Figure 1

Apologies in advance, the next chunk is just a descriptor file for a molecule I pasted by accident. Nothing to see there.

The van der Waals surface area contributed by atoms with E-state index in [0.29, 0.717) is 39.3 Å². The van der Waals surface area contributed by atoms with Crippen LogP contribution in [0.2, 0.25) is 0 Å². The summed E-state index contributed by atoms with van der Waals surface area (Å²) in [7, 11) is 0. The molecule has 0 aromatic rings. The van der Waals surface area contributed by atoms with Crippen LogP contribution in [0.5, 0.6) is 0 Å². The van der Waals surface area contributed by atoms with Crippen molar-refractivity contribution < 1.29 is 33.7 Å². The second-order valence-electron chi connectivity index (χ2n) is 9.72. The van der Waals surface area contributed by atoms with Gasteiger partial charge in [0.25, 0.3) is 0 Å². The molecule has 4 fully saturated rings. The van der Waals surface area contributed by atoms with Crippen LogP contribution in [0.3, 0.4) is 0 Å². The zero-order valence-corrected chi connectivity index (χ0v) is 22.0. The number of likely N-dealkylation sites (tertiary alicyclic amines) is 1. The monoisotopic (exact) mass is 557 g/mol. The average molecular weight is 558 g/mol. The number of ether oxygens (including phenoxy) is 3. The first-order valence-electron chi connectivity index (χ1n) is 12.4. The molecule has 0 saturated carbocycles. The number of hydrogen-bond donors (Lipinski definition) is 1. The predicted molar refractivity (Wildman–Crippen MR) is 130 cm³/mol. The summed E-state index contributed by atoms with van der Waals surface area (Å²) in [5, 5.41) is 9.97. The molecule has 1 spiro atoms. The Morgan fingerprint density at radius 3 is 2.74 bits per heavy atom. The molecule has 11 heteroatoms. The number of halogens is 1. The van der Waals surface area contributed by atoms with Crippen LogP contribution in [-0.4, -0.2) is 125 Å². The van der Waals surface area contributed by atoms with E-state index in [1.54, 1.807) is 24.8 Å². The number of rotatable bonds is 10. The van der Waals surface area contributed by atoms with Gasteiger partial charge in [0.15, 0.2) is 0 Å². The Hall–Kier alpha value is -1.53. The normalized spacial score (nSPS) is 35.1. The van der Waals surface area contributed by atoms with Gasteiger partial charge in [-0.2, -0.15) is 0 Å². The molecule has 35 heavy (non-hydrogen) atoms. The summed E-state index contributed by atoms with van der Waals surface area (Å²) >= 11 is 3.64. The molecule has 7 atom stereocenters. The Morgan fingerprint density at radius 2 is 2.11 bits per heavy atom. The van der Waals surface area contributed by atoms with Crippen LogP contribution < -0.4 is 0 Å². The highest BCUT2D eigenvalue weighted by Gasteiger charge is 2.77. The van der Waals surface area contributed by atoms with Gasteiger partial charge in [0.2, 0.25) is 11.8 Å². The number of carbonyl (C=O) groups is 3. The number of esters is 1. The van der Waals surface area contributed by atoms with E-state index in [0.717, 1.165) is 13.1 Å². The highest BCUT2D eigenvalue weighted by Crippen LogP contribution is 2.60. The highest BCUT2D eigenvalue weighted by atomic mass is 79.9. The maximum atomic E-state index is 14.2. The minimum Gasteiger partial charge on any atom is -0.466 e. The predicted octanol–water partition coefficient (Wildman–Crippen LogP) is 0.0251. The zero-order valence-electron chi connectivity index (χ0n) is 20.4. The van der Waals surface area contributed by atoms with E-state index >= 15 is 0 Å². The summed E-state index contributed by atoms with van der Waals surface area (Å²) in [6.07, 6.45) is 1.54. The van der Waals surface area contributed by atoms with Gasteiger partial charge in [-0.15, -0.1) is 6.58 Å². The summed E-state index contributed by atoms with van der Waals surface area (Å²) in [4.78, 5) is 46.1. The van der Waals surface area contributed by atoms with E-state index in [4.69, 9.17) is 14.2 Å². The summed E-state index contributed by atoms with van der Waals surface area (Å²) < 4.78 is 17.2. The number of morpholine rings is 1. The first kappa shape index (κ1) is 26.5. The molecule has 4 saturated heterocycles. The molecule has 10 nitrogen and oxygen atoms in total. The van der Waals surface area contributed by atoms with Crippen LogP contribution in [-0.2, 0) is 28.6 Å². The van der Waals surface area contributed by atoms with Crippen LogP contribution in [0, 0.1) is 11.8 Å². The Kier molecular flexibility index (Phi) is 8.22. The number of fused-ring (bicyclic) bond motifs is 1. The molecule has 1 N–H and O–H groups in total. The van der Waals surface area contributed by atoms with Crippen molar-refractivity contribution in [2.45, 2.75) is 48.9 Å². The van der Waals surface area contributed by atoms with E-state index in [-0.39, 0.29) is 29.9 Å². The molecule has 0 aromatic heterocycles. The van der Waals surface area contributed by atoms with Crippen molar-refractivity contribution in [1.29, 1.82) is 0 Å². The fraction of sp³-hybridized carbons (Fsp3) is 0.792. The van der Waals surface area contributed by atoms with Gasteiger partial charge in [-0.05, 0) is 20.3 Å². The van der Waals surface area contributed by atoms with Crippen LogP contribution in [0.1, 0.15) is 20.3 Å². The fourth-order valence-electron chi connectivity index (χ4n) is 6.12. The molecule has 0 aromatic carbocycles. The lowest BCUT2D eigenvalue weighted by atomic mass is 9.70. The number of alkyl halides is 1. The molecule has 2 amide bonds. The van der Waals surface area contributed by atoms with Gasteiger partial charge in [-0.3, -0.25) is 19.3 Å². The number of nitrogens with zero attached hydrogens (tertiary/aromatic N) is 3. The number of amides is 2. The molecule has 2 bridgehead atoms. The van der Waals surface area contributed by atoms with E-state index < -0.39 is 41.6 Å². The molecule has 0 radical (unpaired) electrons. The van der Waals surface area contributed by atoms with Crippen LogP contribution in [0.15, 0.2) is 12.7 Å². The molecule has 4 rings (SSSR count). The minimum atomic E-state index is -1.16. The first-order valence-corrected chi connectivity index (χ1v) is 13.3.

Site-specific phosphorylation of p70s6k by PDK1. (A) Schematic diagram of p70s6k showing the catalytic domain (white), linker domain (hatched), and autoinhibitory domain (black). Known phosphorylation sites are indicated. The sequence (20) surrounding the activation loop site, Thr229, is compared with those from other kinases (6), and identities are boxed. The four (Ser/Thr)-Pro sites, substituted with acidics in the D3E series, are noted. (B) HA-ΔPHPKB (11), Myc-PDK1, and Myc-PDK1-KD (10) were independently expressed in 293 cells (12). Total cell extracts expressing ΔPHPKB (40 μg), PDK1 (2.5 μg), or PDK1-KD (2.5 μg) were mixed (12), and the immunoprecipitates were incubated with 10 μCi [γ32P]adenosine triphosphate (ATP) (25 μM, 45 min, 30°C). The 32P-labeled proteins were resolved by SDS–polyacrylamide gel electrophoresis (PAGE) and visualized by phosphorimagery. Arrowheads denote the positions of Myc-PDK1 and HA-ΔPHPKB. (C) Myc-p70s6k constructs were expressed in 293 cells, and extracts (40 μg) were mixed with PDK1 or PDK1-KD (2.5 μg) and treated as in (B) after immunoprecipitation. The amount of each kinase used was equal by immunoblot analysis (40 μg, upper); the position of phosphorylated p70s6kis indicated (lower). WT, wild type. (D) Myc-p70s6kE389D3E (left panel) or Myc-p70s6kS229,E389D3E (15) (left panel, inset) were immunoprecipitated with PDK1 and treated as in (B). The 32P-labeled p70s6k was digested in the gel, and the released phosphopeptides were mapped as in (9). The major phosphopeptide from each map was eluted from the cellulose matrix for phospho–amino acid analysis (right panel). The positions of the standards (pThr and pSer), free phosphate (Pi), and origin (Ori) are indicated by arrowheads, and the activation-loop residue for each construct is indicated under the panel.